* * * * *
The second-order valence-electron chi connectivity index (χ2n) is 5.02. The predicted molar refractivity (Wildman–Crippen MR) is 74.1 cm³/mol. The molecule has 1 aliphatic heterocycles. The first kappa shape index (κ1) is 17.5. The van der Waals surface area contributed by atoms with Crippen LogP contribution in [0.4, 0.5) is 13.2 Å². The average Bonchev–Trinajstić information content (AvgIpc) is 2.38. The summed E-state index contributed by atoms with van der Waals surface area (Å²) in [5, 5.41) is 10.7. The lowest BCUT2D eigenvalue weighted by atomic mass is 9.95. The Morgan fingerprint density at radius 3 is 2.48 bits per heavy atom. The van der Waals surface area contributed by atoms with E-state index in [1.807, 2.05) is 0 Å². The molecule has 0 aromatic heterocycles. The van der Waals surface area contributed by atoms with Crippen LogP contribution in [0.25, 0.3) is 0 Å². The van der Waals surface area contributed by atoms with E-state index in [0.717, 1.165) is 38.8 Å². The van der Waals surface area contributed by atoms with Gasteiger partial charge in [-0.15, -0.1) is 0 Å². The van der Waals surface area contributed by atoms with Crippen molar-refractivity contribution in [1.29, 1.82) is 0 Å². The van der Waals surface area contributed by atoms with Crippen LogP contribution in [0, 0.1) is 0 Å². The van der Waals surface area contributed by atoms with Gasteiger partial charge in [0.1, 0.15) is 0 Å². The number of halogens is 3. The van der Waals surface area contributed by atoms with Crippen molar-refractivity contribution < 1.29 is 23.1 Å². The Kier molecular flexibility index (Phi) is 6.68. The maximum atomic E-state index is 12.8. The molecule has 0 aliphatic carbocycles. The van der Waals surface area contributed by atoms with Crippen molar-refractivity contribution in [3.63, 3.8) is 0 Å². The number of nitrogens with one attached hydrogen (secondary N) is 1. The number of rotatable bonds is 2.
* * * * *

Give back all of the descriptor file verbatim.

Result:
The second-order valence-electron chi connectivity index (χ2n) is 5.02. The predicted molar refractivity (Wildman–Crippen MR) is 74.1 cm³/mol. The molecule has 1 aliphatic heterocycles. The first kappa shape index (κ1) is 17.5. The van der Waals surface area contributed by atoms with Crippen LogP contribution in [0.4, 0.5) is 13.2 Å². The average Bonchev–Trinajstić information content (AvgIpc) is 2.38. The summed E-state index contributed by atoms with van der Waals surface area (Å²) in [5, 5.41) is 10.7. The lowest BCUT2D eigenvalue weighted by atomic mass is 9.95. The Morgan fingerprint density at radius 3 is 2.48 bits per heavy atom. The van der Waals surface area contributed by atoms with E-state index in [1.807, 2.05) is 0 Å². The molecule has 0 aromatic heterocycles. The van der Waals surface area contributed by atoms with Crippen LogP contribution in [0.25, 0.3) is 0 Å². The van der Waals surface area contributed by atoms with E-state index in [0.717, 1.165) is 38.8 Å². The van der Waals surface area contributed by atoms with Gasteiger partial charge in [-0.15, -0.1) is 0 Å². The van der Waals surface area contributed by atoms with Crippen molar-refractivity contribution in [1.29, 1.82) is 0 Å². The van der Waals surface area contributed by atoms with Crippen LogP contribution in [0, 0.1) is 0 Å². The van der Waals surface area contributed by atoms with Gasteiger partial charge in [0.1, 0.15) is 0 Å². The number of halogens is 3. The van der Waals surface area contributed by atoms with Crippen molar-refractivity contribution < 1.29 is 23.1 Å². The Kier molecular flexibility index (Phi) is 6.68. The maximum atomic E-state index is 12.8. The molecule has 0 aliphatic carbocycles. The van der Waals surface area contributed by atoms with Crippen molar-refractivity contribution in [3.63, 3.8) is 0 Å². The number of nitrogens with one attached hydrogen (secondary N) is 1. The number of rotatable bonds is 2.